“Should Eta strengthen beyond a Category 1 hurricane prior to reaching Cuba and/or move more slowly than projected, rain and wind could be greater than anticipated in Cuba and later Florida,” Doll said.
“On the other hand, should Eta fail to reach hurricane strength prior to crossing Cuba and maintain forward speed, rain and wind could be substantially less than forecast in both Cuba and Florida,” Doll added.
The storm may have another opportunity to strengthen once it emerges over the Florida Straits to the north of Cuba during the day Sunday. At this time, forecasters expect Eta to approach the Florida Keys and South Florida Sunday night.
Impacts in South Florida and the Florida Keys late this weekend to early next week will depend on storm’s exact track and speed after its encounter with Cuba. The magnitude of wind, rain and storm surge anticipated in the Sunshine State could change over time as details on Eta’s erratic path and strength become more clear.
Tropical-storm force winds of 40 to 60 mph are likely to arrive in the Florida Keys as early as Saturday night. The strong winds will then spread northward over the southern part of the Florida Peninsula on Sunday and Sunday night. Gusts this strong could lead to sporadic power outages and send loose items in yards and patios airborne.
Forecasters are urging people to secure outdoor items in advance of the storm and take other precautions such as locating coverings for windows and checking the operation of storm shudders and ensuring that generators are in working order.
Provided that Eta strikes Cuba as a hurricane and maintains some strength while crossing Cuba on Saturday night, a potential exists for hurricane-force wind gusts of 74 mph or greater in part of the Florida Keys and the southern part of the Florida Peninsula on Sunday.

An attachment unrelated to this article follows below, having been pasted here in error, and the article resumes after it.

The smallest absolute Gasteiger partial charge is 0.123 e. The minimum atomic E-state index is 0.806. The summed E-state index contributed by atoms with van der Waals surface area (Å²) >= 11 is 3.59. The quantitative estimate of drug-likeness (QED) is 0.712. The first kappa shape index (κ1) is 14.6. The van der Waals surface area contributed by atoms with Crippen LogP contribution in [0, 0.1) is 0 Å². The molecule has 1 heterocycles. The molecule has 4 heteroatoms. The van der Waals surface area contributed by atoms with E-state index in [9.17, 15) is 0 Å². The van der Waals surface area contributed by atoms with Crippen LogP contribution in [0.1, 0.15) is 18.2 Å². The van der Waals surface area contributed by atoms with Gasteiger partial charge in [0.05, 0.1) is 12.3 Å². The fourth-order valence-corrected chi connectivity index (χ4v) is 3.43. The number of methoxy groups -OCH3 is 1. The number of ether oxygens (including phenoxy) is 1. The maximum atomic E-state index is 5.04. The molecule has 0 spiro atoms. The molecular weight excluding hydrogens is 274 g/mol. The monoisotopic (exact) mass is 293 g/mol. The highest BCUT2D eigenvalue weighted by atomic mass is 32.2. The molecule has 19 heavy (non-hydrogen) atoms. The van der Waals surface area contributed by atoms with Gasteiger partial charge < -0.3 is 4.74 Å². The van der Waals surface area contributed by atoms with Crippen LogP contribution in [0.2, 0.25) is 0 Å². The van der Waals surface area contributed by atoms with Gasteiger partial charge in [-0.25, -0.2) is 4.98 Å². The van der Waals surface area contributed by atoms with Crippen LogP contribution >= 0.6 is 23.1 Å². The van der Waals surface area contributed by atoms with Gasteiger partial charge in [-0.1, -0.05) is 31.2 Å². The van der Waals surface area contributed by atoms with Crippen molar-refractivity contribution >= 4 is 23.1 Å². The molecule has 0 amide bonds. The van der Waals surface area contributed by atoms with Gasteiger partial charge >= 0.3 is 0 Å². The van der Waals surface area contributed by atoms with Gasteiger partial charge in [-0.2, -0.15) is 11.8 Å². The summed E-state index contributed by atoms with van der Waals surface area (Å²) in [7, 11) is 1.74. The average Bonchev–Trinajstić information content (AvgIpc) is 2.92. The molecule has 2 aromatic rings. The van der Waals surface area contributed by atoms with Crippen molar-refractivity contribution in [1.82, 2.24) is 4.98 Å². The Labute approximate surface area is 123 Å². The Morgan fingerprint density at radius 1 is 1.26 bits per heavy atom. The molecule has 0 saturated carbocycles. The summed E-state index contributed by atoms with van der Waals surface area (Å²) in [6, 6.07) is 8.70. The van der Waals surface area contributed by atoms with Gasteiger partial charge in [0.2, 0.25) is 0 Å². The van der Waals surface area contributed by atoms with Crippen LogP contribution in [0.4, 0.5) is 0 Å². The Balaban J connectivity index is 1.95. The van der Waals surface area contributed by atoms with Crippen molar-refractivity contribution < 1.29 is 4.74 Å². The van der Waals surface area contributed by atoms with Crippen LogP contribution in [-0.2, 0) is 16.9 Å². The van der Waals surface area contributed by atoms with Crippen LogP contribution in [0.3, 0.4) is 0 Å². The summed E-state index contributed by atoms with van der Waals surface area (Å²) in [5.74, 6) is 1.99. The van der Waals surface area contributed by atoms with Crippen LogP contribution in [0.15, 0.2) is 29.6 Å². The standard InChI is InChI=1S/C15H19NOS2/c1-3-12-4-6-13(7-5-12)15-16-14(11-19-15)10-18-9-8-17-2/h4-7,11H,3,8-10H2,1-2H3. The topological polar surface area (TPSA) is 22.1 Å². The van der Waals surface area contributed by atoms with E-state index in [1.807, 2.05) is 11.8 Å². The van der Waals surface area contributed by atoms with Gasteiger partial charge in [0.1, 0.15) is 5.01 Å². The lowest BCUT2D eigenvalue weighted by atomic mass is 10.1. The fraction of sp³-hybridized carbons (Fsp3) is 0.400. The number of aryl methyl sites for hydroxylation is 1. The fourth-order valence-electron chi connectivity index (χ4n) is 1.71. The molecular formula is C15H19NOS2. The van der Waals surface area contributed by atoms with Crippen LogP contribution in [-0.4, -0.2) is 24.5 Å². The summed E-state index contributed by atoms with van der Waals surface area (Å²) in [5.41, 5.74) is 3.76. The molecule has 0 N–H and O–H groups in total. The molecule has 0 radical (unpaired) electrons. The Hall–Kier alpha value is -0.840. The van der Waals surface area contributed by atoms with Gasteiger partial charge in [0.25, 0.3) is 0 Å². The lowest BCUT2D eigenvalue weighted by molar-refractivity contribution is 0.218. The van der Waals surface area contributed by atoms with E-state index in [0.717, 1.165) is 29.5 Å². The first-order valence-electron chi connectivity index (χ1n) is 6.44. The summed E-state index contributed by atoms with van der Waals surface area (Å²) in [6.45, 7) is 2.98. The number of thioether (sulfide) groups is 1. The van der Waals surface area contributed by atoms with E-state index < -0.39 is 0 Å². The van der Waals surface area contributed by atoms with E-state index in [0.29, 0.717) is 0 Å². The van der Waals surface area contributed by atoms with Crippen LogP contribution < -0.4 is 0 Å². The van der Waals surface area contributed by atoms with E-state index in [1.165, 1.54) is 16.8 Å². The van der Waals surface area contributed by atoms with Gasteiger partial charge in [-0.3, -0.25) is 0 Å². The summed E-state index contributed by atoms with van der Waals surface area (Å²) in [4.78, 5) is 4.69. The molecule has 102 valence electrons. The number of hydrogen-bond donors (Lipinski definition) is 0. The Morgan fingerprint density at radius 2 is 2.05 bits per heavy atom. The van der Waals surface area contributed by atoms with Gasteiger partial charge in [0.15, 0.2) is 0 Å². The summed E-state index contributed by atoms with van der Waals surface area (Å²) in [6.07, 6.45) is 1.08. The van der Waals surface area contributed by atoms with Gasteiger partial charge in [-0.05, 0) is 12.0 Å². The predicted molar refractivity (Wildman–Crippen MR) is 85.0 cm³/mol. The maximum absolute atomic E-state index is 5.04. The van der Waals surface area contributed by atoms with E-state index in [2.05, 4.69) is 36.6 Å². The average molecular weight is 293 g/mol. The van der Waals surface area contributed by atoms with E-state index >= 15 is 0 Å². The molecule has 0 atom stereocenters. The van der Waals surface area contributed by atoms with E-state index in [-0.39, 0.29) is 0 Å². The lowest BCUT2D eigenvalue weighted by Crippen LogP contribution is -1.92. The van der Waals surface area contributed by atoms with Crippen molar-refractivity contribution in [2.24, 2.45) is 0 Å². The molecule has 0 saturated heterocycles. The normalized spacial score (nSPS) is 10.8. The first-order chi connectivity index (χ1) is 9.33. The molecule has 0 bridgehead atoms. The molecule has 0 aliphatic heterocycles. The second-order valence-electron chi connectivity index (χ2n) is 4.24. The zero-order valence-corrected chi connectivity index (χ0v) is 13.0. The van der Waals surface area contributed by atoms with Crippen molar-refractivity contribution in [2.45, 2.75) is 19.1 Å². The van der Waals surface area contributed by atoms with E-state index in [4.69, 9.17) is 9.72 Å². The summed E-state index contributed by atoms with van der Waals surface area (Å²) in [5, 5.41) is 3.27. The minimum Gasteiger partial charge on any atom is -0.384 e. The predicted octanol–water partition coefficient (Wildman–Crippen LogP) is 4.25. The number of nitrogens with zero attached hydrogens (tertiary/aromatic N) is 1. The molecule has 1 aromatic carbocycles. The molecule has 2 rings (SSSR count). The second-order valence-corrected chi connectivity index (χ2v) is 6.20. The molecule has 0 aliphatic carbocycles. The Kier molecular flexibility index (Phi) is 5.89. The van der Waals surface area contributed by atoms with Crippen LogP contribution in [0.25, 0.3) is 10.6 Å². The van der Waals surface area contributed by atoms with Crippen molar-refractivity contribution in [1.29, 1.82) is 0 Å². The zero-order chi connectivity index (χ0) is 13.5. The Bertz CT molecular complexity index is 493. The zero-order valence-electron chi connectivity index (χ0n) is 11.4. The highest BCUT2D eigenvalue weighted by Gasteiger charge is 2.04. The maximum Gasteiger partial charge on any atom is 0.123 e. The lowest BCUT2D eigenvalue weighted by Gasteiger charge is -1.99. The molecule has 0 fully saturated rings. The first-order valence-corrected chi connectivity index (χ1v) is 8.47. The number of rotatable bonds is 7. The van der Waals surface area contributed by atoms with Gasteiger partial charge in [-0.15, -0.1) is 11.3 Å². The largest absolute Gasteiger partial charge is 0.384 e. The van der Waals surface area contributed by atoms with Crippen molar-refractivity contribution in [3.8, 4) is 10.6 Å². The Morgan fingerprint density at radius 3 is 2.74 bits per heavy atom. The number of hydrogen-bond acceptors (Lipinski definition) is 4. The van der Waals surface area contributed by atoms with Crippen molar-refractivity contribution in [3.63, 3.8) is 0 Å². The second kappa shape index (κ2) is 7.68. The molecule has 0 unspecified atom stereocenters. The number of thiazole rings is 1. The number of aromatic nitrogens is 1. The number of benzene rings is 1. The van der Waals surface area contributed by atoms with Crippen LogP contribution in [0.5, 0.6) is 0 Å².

At this time, AccuWeather meteorologists expect a general 4 to 8 inches of rain over South Florida, the Florida Keys and part of the western part of the Bahamas with locally higher amounts to near 1 foot possible. Rainfall of this magnitude has the potential to cause flooding in low-lying areas.
The circulation from Eta, even as a tropical storm, is likely to create a storm surge over coastal areas of southern Florida. Storm surge could inundate some roads and escape routes should Eta affect the region as a hurricane.
Easterly flow of air around an area of high pressure to the north had already stirred above-normal tides and rough seas and surf from the Keys through the Atlantic coast of the Florida Peninsula this week.
The exact path that Eta will take through Cuba and around Florida is uncertain, but the possibilities are even less certain for where the storm will head later next week and beyond.
Forecasters said the most likely scenario is for Eta to emerge into the Gulf of Mexico after striking southern Florida, but there is the potential that the storm will linger near Cuba and Florida instead, or it could possibly even move northward over the Bahamas.
Eta has already made history and matched the strength of the strongest storm of the tumultuous 2020 hurricane season — Hurricane Laura — when its winds peaked at 150 mph earlier this week.
Eta joined the ranks of eight other tropical systems in the Atlantic this season and underwent rapid strengthening, which is defined by a tropical system that experiences an increase its maximum sustained winds by 35 mph within 24 hours.
Its winds increased from 70 mph when it was at tropical-storm force late Sunday evening to 150 mph — just shy of Category 5 strength — late Monday evening — in just 24 hours.
When Eta reached Category 4 strength, it achieved a rare feat for this late in the season. Only three Category 4 hurricanes — Lenny in 1999, Michelle in 2001 and Paloma in 2008 — and one Category 5 hurricane have developed in the Atlantic during the month of November.
When Eta became a tropical storm Saturday, the 2020 Atlantic hurricane season tied 2005 for generating the most tropical storms in a single season.
The National Hurricane Center had never used the name Eta before this storm, making it the farthest the center ever dipped into the Greek alphabet to name a tropical storm. The only other year to use Greek letters to name Atlantic storms after the season’s designated list was exhausted was 2005.